Seventy-two bottles of 2009 Chateau Duhart-Milon, a Bordeaux estate with links to Chateau Lafite Rothschild, sold for a record-low 570 pounds ($933) a case on Liv-ex amid weakening demand for the region’s wines.
Yesterday’s sale, taking the form of 12 half-cases, was 11 percent below the 640 pounds at which five cases traded last month and 24 percent down from its 2013 high of 752 pounds in April, according to Liv-ex data on its Cellar Watch website. The previous low of 600 pounds a case was touched in November 2012.
The Liv-ex Fine Wine 50 Index of top Bordeaux wines has fallen about 2 percent since the start of 2013, with declines since mid-March erasing gains in the first 10 weeks of the year. Investors and collectors have sought diversification since the Bordeaux market peaked in 2011, and first-growth wines and those associated with them have been among those leading the retreat.
Bordeaux is “under pressure,” Liv-ex said in its latest market report. Price declines last month “resulted in the Liv-ex indices dropping to their lowest level in 2013.”
The vintage sold for as much as 1,250 pounds a case in May 2011 and is now 9.5 percent below the 630 pounds at which it traded in May 2010 as it came to market, according to Liv-ex data on Cellar Watch.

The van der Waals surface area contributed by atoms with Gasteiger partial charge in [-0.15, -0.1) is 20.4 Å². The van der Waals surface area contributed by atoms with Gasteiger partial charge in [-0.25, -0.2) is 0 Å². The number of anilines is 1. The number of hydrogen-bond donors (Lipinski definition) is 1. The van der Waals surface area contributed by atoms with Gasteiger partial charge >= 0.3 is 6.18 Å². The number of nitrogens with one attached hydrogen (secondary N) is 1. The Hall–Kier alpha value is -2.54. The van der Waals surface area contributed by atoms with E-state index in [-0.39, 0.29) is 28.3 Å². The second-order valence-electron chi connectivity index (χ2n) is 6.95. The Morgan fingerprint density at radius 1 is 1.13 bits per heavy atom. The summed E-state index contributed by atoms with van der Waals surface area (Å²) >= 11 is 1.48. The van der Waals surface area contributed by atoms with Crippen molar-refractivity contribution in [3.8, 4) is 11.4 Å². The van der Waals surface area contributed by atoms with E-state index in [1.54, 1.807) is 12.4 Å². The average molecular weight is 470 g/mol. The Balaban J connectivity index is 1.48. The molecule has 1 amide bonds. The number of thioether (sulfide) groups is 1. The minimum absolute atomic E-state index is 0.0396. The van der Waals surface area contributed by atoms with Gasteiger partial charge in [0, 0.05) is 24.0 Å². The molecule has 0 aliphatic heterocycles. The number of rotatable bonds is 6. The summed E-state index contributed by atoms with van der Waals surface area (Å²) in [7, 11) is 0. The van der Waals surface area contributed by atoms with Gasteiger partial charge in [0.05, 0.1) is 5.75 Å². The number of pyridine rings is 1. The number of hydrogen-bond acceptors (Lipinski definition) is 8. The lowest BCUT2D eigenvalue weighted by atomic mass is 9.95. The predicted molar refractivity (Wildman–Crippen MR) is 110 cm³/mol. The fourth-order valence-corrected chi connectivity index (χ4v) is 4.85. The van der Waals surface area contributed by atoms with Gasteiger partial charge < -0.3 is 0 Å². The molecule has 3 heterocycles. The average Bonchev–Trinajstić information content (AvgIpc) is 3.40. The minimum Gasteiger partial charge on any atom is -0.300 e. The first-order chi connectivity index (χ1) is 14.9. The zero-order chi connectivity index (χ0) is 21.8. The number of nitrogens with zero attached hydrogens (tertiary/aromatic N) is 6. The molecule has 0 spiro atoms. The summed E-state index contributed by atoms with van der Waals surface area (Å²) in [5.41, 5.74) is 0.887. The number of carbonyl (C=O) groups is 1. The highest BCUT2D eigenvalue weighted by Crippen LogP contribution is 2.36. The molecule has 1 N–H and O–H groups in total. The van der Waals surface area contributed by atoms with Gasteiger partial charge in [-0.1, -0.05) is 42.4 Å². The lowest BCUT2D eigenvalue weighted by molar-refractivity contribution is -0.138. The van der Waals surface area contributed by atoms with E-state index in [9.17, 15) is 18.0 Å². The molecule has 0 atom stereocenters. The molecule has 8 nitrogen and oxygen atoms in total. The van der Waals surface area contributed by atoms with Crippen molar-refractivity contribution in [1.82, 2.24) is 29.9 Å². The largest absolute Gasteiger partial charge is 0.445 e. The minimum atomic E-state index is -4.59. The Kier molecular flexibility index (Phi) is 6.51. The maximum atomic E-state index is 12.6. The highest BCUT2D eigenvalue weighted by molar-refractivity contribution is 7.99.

Duhart-Milon is owned by Domaines Barons de Rothschild (Lafite), which controls Lafite Rothschild, and the estates in Pauillac are neighbors. Duhart-Milon, classified as a fourth-growth estate, is managed by the same team as first-growth Lafite, led by Charles Chevallier, using the same techniques.
The Rothschild family bought Duhart-Milon in 1962, and its vineyards now cover 76 hectares (188 acres), according to the producer’s website. Its vines, with an average age of 30 years, comprise 67 percent Cabernet Sauvignon and 33 percent Merlot.
Duhart-Milon’s 2009 wines are its second most expensive of the past five years, lagging behind only the 2010 vintage, according to merchant data compiled by Liv-ex on Cellar Watch.
The 2009 wines were awarded a 97 rating on a 100-point scale by U.S. wine critic Robert Parker, higher than its preceding vintages. He described it in a February 2012 online tasting note as “the most concentrated and broadest example of this cuvee I have tasted in over three decades.”